Note: I would like to thank Nick Crafts for all his help, Tim Leunig for his generous and invaluable support with this article, and as ever, Frank Hickson. Thanks also to two very helpful anonymous referees. Financial support from the Economic and Social Research Council and the British Academy is gratefully acknowledged.
Notes and Comments
The GDP Value of Twentieth-Century Health Improvements in Developed Economies: Initial Estimates for England
Article first published online: 30 OCT 2012
© 2012 The Author. Review of Income and Wealth © International Association for Research in Income and Wealth 2012
Review of Income and Wealth
Volume 60, Issue 2, pages 385–399, June 2014
How to Cite
Hickson, K. (2014), The GDP Value of Twentieth-Century Health Improvements in Developed Economies: Initial Estimates for England. Review of Income and Wealth, 60: 385–399. doi: 10.1111/j.1475-4991.2012.00524.x
- Issue published online: 8 MAY 2014
- Article first published online: 30 OCT 2012
- Economic and Social Research Council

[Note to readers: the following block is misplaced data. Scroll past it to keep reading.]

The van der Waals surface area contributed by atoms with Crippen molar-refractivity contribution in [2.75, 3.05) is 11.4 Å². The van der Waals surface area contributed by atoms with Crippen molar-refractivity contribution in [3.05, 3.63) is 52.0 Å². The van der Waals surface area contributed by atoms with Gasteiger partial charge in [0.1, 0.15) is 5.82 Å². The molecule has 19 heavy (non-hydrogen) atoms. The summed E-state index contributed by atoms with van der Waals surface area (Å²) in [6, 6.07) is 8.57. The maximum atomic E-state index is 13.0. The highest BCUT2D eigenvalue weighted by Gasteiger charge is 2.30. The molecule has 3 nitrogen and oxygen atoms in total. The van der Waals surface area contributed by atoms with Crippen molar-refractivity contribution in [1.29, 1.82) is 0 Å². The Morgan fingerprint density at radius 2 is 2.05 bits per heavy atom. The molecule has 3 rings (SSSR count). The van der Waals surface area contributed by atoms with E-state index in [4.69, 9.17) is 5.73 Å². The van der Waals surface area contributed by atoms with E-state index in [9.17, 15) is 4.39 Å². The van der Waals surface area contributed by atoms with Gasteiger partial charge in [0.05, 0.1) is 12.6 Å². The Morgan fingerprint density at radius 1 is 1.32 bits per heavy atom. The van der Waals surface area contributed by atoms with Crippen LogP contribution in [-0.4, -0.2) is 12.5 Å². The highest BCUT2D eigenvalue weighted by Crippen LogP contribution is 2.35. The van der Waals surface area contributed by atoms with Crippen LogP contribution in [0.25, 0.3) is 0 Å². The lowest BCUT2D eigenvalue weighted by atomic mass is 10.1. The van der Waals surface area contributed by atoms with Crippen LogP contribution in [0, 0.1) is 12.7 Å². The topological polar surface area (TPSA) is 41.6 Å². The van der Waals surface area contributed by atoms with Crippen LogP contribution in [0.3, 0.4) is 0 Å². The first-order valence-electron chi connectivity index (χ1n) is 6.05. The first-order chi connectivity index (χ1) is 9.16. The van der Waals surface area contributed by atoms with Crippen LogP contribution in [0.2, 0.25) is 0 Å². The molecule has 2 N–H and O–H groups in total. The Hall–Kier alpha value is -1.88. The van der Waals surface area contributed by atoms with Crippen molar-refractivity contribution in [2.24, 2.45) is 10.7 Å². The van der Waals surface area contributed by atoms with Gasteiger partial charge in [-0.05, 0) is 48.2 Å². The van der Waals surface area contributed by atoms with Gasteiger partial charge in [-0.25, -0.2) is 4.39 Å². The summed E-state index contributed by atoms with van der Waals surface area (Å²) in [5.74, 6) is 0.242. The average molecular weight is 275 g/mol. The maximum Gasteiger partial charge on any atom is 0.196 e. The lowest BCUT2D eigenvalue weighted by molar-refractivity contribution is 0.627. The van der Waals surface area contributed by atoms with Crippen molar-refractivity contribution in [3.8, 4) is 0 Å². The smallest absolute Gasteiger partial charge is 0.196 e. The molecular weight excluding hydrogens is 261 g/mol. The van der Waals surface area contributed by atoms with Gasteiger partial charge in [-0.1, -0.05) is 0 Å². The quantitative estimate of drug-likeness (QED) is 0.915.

- British Academy
- extended national income;
- twentieth century
Economists are aware that conventional measures of national income do not capture everything that is important to individuals. In particular, the value of huge improvements in health over the twentieth century has gone uncalculated. Usher and Nordhaus have emphasized the virtues of including mortality improvements in some form of extended national income measure. This article therefore sets out a methodology that can be used to calculate the value of mortality and morbidity improvements. The results for England indicate that the value of health improvements in developed economies have added at least 0.3 percent per annum to twentieth-century GDP growth rates. The results demonstrate that those interested in understanding improvements in economic welfare need to pay much more attention to improvements in health.